The Early Show's medical correspondent Dr. Emily Senay discusses the government initiative.
It's clear at this point that the hopes that hormones could provide a fountain of youth for women as they age have been dampened considerably since the news came out about the increased risk of breast cancer, stroke and heart disease from long-term use of one type of popular drug.
The FDA announced that, beginning this fall, it will hold a series of public forums to reassess products that contain hormones and to address concerns about the drugs.
The problem is that there are still a lot of things not known about the risks versus the benefits of hormone replacement therapy. Also, little is known about the differences between the various combinations and types of hormone replacement therapy currently on the market.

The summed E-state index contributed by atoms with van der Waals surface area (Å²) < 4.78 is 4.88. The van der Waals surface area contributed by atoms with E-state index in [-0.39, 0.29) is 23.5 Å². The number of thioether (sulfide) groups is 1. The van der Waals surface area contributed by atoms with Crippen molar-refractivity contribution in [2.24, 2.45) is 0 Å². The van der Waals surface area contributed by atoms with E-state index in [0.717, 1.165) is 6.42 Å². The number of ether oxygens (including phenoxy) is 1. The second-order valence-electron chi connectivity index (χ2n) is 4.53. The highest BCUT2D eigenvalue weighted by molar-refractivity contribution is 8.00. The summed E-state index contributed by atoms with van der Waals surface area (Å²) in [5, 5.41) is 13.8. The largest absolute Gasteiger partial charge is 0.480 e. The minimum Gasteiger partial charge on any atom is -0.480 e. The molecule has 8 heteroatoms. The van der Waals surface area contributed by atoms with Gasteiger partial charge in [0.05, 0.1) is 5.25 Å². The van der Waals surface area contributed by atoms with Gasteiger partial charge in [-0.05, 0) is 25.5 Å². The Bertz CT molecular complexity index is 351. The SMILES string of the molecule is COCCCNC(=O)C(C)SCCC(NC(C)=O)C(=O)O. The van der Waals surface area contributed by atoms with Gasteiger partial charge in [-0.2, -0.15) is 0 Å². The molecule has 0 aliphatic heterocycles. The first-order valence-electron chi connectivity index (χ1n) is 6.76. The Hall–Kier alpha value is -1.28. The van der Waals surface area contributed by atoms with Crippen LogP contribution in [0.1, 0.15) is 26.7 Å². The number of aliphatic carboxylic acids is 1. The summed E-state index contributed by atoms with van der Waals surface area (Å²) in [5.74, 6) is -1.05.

The breast cancer findings only apply to one type of HRT, called Prempro, which contains a combination of estrogen and progestin. The study was immediately halted because of the risk of breast cancer. Researchers continue to study premarin, a product containing only estrogen, to study its long-term effects.
The new efforts are gearing up because results from the study of one particular drug do not necessarily apply to other brands or to products that contain different dosages or are administered by patch instead of pill. Unless a patient has been taking Prempro for more than five years, as were the women in the study, it's difficult for doctors to advise their patients on how to proceed with other brands.
Whether to continue taking hormones is still a question that depends on the circumstances of the individual. Doctors still are the best people to consult.
It is known that short-term hormone replacement is effective for relief of menopause symptoms and also for prevention of osteoporosis. More and more evidence is piling up that for the long term, HRT is not only ineffective, but may be dangerous.